If you’re in town in April, local store Unleashed hosts a K9 Spring Fling, which raises money for local rescues. At the NC State Fairgrounds, you can spend the weekend visiting boots for a variety of rescue organizations, whether you want to lend a hand, adopt a rescue yourself, or bring your existing pets along for a day of canine and feline fun. There are doggie easter egg hunts, local vendors, rescue groups and shelters, raffles, and even demos from local dog trainers.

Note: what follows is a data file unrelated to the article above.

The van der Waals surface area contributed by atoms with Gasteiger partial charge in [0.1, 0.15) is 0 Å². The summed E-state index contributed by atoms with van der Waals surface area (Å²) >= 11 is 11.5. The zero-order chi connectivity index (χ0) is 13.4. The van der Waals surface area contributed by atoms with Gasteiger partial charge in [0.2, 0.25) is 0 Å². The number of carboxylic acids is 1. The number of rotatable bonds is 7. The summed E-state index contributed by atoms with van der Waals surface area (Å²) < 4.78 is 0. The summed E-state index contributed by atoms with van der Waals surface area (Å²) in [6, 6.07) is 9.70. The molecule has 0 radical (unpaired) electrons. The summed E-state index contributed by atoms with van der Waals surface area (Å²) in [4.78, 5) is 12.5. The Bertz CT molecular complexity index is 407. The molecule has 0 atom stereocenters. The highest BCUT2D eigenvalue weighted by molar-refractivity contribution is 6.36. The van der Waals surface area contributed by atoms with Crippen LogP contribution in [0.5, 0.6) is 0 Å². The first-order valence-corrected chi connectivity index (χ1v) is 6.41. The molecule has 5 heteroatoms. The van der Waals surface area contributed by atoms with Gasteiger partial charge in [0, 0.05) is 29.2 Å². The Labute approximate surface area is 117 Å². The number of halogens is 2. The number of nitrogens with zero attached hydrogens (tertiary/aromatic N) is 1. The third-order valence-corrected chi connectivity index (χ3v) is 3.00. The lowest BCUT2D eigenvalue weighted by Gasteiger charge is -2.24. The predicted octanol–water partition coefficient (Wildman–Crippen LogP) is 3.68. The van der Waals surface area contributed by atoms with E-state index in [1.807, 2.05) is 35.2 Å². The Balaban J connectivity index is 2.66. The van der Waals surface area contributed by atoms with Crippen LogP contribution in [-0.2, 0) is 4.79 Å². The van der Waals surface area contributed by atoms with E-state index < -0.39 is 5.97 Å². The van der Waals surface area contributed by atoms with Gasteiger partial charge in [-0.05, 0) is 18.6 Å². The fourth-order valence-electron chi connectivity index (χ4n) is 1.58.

Artsplosure is Raleigh’s longest running arts festival, consisting of a two-day event with more than 175 artists from around the country taking part in the massive art market. Not only can you shop each artist’s offerings, but there are also free arts and crafts for kids as well as a weekend full of live music performances and large-form installations peppered throughout downtown Raleigh in celebration.